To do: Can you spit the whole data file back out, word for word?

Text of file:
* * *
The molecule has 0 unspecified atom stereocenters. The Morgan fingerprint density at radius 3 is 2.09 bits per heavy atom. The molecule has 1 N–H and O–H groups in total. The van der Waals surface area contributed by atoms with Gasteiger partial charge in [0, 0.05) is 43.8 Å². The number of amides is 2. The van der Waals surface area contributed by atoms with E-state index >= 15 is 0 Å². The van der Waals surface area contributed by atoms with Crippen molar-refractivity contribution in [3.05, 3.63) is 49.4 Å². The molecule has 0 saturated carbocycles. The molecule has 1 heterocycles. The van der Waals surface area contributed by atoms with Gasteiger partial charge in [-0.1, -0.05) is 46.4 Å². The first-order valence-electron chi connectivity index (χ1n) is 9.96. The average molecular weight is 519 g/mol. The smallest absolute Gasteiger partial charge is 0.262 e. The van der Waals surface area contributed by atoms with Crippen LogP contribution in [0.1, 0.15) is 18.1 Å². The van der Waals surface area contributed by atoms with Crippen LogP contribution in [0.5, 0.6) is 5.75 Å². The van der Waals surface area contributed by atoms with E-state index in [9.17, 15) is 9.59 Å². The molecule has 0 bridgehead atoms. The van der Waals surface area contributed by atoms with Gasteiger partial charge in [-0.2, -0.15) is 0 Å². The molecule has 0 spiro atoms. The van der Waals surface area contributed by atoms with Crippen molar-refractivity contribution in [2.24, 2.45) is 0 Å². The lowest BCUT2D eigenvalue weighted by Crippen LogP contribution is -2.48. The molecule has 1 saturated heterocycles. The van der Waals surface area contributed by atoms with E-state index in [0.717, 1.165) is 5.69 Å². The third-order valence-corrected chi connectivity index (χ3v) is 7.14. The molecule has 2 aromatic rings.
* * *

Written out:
The molecule has 0 unspecified atom stereocenters. The Morgan fingerprint density at radius 3 is 2.09 bits per heavy atom. The molecule has 1 N–H and O–H groups in total. The van der Waals surface area contributed by atoms with Gasteiger partial charge in [0, 0.05) is 43.8 Å². The number of amides is 2. The van der Waals surface area contributed by atoms with E-state index >= 15 is 0 Å². The van der Waals surface area contributed by atoms with Crippen molar-refractivity contribution in [3.05, 3.63) is 49.4 Å². The molecule has 0 saturated carbocycles. The molecule has 1 heterocycles. The van der Waals surface area contributed by atoms with Gasteiger partial charge in [-0.1, -0.05) is 46.4 Å². The first-order valence-electron chi connectivity index (χ1n) is 9.96. The average molecular weight is 519 g/mol. The smallest absolute Gasteiger partial charge is 0.262 e. The van der Waals surface area contributed by atoms with Crippen LogP contribution in [0.1, 0.15) is 18.1 Å². The van der Waals surface area contributed by atoms with Crippen LogP contribution in [0.5, 0.6) is 5.75 Å². The van der Waals surface area contributed by atoms with E-state index in [9.17, 15) is 9.59 Å². The molecule has 0 bridgehead atoms. The van der Waals surface area contributed by atoms with Gasteiger partial charge in [-0.2, -0.15) is 0 Å². The molecule has 0 spiro atoms. The van der Waals surface area contributed by atoms with Crippen molar-refractivity contribution in [2.24, 2.45) is 0 Å². The lowest BCUT2D eigenvalue weighted by Crippen LogP contribution is -2.48. The molecule has 1 saturated heterocycles. The van der Waals surface area contributed by atoms with E-state index in [0.717, 1.165) is 5.69 Å². The third-order valence-corrected chi connectivity index (χ3v) is 7.14. The molecule has 2 aromatic rings.